Early Music Young Ensemble Competition
MokkaBarock, Ensemble Pro Victoria, Ensemble Hesperi
London International Festival of Early Music
8 November 2020
The London International Festival of Early Music series of events continued, under the banner of LIFEM: DIGITAL, with their Early Music Young Ensemble Competition, the final of which usually occurs every two years during their live festival. This year the competition took place online, with the three finalists’ recitals streamed on the festival’s website on Sunday, 8th November. After a preliminary round of the competition based on video entries, the three finalists’ recitals were recorded under ‘live’ conditions. Two of the groups were UK based, the other being from Salzburg.
The first group to perform were the five members of MokkaBarock, a young international early music ensemble formed from current and former students of the University Mozarteum Salzburg’s Institute for Early Music. They have been prize winners in several international competitions, and have performed at renowned festivals such as the Oude Muziek Festival Utrecht, the MAfestival Brugge, the Innsbrucker Festwochen der Alten Musik, the Tage Alter Musik Regensburg and the Meraner Musikwochen.
They opened their programme with Telemann’s Trio Sonata in F followed by the Chaconne from Purcell’s Dioclesian. A presumably improvised lute introduction from Elias Conrad gradually focussed down on the ground bass before the cello and organ (Cecilia Clò & Yukie Yamazaki) joined in the continuo and the two recorders (Tabea Seibert & Florian Brandstetter) began to weave Purcell’s florid upper lines. They completed their set with Marco Uccellini’s Sonata in A minor. Although their playing was not without the occasional slip, something that would usually go unoticed in a more normal live concert situation, they played with energy and a clear understanding of the style and nature of the repertoire. I particularly liked their sensitivity of playing in the slower movements.
The six-strong vocal group Ensemble Pro Victoria was founded at the University of Cambridge in 2015. Their recent focus has been on pre-reformation English music as part of the Tudor Partbooks research project. They have been ensemble-in-residence at the Newcastle Early Music Festival for the past two years.
They started with Asperges me by Cristóbal de Morales followed by Victoria’s Nigra Sum, Francisco Garro’s Parce mihi, Domine and Victoria’s Regina Caeli. I did wonder why they chose to sing with a persistent vibrato, something usually frowned upon in this repertoire, and indeed most ‘early’ music. It gave an unfortunate unstable feel to their intonation, particularly when it continued throughout cadential moments.
Ensemble Hesperi is based in London and promote undiscovered 18th century Baroque repertoire from Scotland, London and the continent. They were selected as 2020 Britten Pears Young Artists on the ‘Chamber Music in Residence’ programme and as ‘Take Note’ artists for Chiltern Arts Festival. The members are Mary-Jannet Leith, recorders, Magdalena Loth-Hill, violin, Florence Petit, cello, and Thomas Allery, harpsichord, each with their own distinguished record on the early music scene in the UK.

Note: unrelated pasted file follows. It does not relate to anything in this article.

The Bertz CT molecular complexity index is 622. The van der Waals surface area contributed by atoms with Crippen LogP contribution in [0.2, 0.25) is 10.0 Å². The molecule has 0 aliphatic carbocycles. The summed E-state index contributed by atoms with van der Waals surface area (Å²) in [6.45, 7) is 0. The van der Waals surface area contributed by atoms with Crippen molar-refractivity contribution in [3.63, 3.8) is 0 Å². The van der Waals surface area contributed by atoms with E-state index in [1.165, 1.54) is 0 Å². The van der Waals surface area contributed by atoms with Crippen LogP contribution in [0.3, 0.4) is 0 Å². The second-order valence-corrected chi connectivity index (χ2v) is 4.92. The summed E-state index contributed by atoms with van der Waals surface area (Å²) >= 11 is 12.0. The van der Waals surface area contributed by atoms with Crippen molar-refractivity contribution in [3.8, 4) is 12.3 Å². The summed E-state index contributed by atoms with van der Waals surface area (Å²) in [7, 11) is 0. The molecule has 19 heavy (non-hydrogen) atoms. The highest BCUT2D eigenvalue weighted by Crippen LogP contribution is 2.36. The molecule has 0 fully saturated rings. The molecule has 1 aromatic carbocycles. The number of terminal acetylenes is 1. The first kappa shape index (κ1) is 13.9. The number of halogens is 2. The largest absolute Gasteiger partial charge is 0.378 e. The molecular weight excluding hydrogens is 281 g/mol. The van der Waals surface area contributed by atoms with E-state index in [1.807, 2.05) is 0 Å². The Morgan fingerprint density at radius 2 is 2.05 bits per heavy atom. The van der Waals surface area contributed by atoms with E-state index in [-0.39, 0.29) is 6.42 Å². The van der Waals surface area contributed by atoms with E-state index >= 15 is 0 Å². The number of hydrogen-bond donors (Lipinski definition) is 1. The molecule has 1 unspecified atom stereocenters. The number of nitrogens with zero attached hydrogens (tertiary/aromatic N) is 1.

They opened with two movements from Sammartini’s Sonata VI (12 Sonatas), followed by two of James Oswald’s Airs for the Spring: The Narcissus and three movements of Handel’s Trio Sonata in F. They played with an excellent sense of consort and professionalism with fine individual contributions from the four players
It became apparent at the end of the video stream that the judges were at the recorded sessions for the two UK-based groups Ensemble Pro Victoria and Ensemble Hesperi, but viewed MokkaBarock’s performance on video. It cannot have been easy for MokkaBarock to perform to a single camera rather than the usual audience. I didn’t recognise the recording location for their video, but it was later revealled that it was recorded in their home city of Salzburg. Their video was the only one of the three that was recorded as a continuous set under the normal competition rules. The other two groups were recorded in St Michael and All Angels Church, Blackheath, one of the festival’s usual venues, but the videos faded out after each piece, so the usual conditions of a continuous concert performance were not applied – at least to the viewer. There seemed to be enough people present at the recordings of the two UK groups to raise a reasonable round of applause at the end, which was obviously not the case for MokkaBarock.
The judges were Margaret Faultless, Lucy Crowe and the festival’s Artistic Director, Gill Graham. All three finalists receive a cash prize, with the winning ensemble receiving £2,000 and an invitation to perform at the 2021 festival. The second and third placed ensembles receive £1,000 and £500 respectively. They chose Ensemble Pro Victoria and Ensemble Hesperi as joint first prize winners, with £1,500 and a slot in next year’s festival each, with MokkaBarock, very surprisingly in my view, in third place. At least the Covid-concert-conditions allows the viewer to to listen again to all three performances from their own homes and make up their own mind. It can be viewed here and I hope it stays available for some time. The future of live music is clearly going to be online for some time to come.
It is to the credit of the festival that they have managed to keep the competition going under current circumstance. And at least they have avoided the organasional problems that have beset past live competion finals. As with the other LIFEM: DIGITAL events, donations are encouraged to make up for the loss of their usual audiences.